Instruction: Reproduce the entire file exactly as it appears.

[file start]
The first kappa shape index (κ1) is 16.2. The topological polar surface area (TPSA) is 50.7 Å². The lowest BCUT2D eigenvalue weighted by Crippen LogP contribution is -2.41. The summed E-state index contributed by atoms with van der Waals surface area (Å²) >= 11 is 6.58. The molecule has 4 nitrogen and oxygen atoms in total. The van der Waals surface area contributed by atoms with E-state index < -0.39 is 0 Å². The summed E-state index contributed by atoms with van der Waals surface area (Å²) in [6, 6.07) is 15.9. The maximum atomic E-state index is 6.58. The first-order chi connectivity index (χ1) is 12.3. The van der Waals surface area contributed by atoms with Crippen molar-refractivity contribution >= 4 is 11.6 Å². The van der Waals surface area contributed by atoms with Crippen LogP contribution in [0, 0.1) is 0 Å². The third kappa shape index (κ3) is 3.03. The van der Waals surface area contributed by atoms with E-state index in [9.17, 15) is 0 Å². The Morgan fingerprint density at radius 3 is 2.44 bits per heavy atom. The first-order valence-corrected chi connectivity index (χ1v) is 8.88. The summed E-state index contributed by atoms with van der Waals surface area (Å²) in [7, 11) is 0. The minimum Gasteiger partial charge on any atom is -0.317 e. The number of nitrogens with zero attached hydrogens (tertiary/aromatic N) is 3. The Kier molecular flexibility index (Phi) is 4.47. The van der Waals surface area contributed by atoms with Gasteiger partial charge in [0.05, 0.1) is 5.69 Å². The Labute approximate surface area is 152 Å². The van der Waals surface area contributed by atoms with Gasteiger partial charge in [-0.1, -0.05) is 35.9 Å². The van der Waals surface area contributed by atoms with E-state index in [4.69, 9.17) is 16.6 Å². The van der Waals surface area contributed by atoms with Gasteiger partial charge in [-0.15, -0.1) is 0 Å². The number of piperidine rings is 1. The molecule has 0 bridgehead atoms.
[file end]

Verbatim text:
The first kappa shape index (κ1) is 16.2. The topological polar surface area (TPSA) is 50.7 Å². The lowest BCUT2D eigenvalue weighted by Crippen LogP contribution is -2.41. The summed E-state index contributed by atoms with van der Waals surface area (Å²) >= 11 is 6.58. The molecule has 4 nitrogen and oxygen atoms in total. The van der Waals surface area contributed by atoms with E-state index < -0.39 is 0 Å². The summed E-state index contributed by atoms with van der Waals surface area (Å²) in [6, 6.07) is 15.9. The maximum atomic E-state index is 6.58. The first-order chi connectivity index (χ1) is 12.3. The van der Waals surface area contributed by atoms with Crippen molar-refractivity contribution >= 4 is 11.6 Å². The van der Waals surface area contributed by atoms with Crippen LogP contribution in [0, 0.1) is 0 Å². The third kappa shape index (κ3) is 3.03. The van der Waals surface area contributed by atoms with E-state index in [9.17, 15) is 0 Å². The Morgan fingerprint density at radius 3 is 2.44 bits per heavy atom. The first-order valence-corrected chi connectivity index (χ1v) is 8.88. The summed E-state index contributed by atoms with van der Waals surface area (Å²) in [7, 11) is 0. The minimum Gasteiger partial charge on any atom is -0.317 e. The number of nitrogens with zero attached hydrogens (tertiary/aromatic N) is 3. The Kier molecular flexibility index (Phi) is 4.47. The van der Waals surface area contributed by atoms with Gasteiger partial charge in [0.05, 0.1) is 5.69 Å². The Labute approximate surface area is 152 Å². The van der Waals surface area contributed by atoms with Gasteiger partial charge in [-0.1, -0.05) is 35.9 Å². The van der Waals surface area contributed by atoms with E-state index in [4.69, 9.17) is 16.6 Å². The van der Waals surface area contributed by atoms with Gasteiger partial charge in [-0.15, -0.1) is 0 Å². The number of piperidine rings is 1. The molecule has 0 bridgehead atoms.